Duterte: Employers have 'right to refuse' unvaxxed applicants

The president's remarks, however, seem to oppose local laws

Duterte: Employers have 'right to refuse' unvaxxed applicants

Employers in the Philippines have the "right to refuse" employees who are not yet vaccinated against COVID-19, according to President Rodrigo Duterte.

"You have the right to refuse to accept as an employee somebody who is not vaccinated and would go and join the rest of the employees in the factory or whatever workplace you have," said Duterte in his weekly taped address to the public.

According to Duterte, he thinks it’s legal for employers to reject accept applicants not yet vaccinated. The Philippine president's remarks, however, contradict his Cabinet officials as well as a local law that prohibits making vaccinations a pre-condition for employment.

Read more: Philippines labour officials issue '13th month' pay guidelines

The country's Republic Act 11525, or the COVID-19 Vaccination Program Act of 2021, stipulates that "vaccine cards shall not be considered as an additional mandatory requirement for educational, employment, and other similar government transaction purposes."

The country's Department of Labour also ruled in the past that requiring vaccinations for employment has no legal basis.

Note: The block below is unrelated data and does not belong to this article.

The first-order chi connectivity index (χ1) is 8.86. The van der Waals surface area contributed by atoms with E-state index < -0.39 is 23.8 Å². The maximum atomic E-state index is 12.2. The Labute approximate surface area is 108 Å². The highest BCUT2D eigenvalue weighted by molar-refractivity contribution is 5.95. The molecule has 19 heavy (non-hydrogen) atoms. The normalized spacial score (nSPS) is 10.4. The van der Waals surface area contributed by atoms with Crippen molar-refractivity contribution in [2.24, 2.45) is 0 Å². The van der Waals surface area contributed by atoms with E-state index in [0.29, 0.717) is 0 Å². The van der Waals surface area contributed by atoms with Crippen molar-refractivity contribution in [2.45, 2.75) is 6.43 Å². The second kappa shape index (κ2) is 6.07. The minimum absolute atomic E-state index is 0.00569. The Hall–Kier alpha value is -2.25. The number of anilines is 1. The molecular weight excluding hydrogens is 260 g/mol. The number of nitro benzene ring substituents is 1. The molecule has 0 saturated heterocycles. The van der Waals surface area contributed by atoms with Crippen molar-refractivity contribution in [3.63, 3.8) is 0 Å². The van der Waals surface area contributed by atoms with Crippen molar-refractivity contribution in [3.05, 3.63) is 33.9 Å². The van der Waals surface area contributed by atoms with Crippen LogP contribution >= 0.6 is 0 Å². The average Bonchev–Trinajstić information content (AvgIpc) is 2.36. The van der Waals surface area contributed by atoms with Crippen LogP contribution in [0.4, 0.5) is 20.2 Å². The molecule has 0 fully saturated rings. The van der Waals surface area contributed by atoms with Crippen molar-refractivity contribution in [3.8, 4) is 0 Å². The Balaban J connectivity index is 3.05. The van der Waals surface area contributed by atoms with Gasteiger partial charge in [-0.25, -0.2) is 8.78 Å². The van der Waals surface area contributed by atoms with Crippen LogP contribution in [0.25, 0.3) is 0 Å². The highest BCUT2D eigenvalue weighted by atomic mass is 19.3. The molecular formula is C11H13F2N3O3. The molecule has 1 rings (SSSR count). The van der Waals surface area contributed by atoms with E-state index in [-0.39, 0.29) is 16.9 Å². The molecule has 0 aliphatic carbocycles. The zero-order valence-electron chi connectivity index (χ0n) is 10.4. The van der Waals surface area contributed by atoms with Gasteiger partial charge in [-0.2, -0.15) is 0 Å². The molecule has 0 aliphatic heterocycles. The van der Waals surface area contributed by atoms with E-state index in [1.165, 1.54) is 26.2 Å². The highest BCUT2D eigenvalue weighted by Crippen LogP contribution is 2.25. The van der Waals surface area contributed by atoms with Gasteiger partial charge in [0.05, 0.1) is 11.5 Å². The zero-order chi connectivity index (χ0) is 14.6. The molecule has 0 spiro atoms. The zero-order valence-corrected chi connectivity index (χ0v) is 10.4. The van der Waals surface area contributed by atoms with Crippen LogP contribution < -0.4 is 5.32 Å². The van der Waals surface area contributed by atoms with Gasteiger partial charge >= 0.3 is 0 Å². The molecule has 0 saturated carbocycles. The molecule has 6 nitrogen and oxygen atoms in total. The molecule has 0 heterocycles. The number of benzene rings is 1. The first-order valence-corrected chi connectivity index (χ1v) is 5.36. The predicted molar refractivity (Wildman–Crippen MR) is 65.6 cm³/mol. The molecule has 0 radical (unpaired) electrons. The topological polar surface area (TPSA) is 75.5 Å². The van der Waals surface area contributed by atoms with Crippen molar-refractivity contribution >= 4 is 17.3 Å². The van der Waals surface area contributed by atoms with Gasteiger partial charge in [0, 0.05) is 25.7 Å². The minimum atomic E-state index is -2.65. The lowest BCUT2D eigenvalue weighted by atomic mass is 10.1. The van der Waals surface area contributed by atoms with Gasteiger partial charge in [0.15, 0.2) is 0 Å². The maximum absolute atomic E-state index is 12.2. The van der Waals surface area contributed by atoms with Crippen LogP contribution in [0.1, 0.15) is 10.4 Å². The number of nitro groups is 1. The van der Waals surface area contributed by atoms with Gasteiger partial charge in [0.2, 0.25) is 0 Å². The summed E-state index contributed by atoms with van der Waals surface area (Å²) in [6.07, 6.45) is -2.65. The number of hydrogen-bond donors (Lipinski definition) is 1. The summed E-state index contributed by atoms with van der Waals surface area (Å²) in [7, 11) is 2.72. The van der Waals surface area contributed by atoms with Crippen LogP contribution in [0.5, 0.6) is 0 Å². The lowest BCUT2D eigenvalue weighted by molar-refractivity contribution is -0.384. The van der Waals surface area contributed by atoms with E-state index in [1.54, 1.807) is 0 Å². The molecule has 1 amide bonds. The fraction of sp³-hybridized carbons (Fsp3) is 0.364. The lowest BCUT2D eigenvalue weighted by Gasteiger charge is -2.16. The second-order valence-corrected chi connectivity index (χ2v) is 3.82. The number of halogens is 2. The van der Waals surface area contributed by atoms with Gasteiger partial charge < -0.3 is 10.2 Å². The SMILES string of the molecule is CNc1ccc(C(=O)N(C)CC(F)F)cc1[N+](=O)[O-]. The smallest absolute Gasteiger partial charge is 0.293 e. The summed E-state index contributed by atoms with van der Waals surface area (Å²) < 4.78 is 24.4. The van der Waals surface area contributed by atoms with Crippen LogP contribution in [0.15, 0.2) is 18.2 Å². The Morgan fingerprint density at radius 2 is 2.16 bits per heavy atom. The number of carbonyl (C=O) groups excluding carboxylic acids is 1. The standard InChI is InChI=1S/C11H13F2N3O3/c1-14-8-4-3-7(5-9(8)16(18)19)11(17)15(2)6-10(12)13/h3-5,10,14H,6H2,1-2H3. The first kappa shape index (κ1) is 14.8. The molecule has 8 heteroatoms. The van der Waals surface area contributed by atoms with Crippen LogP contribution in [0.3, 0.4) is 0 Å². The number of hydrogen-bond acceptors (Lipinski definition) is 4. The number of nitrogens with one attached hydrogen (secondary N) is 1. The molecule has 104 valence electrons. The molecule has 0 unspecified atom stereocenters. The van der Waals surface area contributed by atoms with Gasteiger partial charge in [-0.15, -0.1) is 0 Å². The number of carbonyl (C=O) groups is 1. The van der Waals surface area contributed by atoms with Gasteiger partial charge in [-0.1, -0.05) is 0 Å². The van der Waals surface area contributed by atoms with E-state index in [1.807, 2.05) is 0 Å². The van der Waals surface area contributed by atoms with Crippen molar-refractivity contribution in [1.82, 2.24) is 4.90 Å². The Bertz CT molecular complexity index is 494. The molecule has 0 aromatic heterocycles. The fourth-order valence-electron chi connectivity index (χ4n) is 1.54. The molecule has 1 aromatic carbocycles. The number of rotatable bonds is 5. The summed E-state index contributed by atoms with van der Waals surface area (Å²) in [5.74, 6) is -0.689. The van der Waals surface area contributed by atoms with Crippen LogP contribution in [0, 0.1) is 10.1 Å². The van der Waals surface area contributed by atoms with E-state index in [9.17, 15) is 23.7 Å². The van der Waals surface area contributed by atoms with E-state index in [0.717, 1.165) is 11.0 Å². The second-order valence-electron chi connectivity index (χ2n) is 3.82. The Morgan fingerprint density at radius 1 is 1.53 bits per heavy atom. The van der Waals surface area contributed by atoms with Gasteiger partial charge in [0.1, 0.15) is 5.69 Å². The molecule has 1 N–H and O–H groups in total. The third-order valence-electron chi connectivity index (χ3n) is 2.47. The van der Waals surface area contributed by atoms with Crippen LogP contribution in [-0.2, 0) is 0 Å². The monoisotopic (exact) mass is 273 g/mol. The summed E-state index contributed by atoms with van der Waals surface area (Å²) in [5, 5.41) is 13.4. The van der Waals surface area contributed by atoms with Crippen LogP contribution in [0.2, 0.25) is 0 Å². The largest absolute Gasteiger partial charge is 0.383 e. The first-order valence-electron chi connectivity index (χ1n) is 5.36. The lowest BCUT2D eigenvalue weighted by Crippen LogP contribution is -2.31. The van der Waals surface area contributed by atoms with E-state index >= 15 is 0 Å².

"The requirement that an employee must be vaccinated has no basis in law. That means, it cannot be imposed by companies," said Labour Undersecretary Ana Dione in late October.

According to Dione, this also means that employers cannot terminate employees for refusing to have the jabs. The country has already permitted the return of unvaccinated workers to the workplace, and Labour Secretary Silvestre Bello III said the department will issue a compliance order to allow all workers to return to offices.

Recent articles & video

Singapore to raise Local Qualifying Salary to $1,600

Shopee fails to ban former management member from joining TikTok Shop

Philippines ratifies ILO convention eliminating violence, harassment in workplaces

Insuring Japan's 'part-time terrorists'

Most Read Articles

Shopee fails to ban former management member from joining TikTok Shop

What HR needs to know about recruitment trends in Singapore for 2024

Singapore boosts local qualifying salary by $200 to $1,600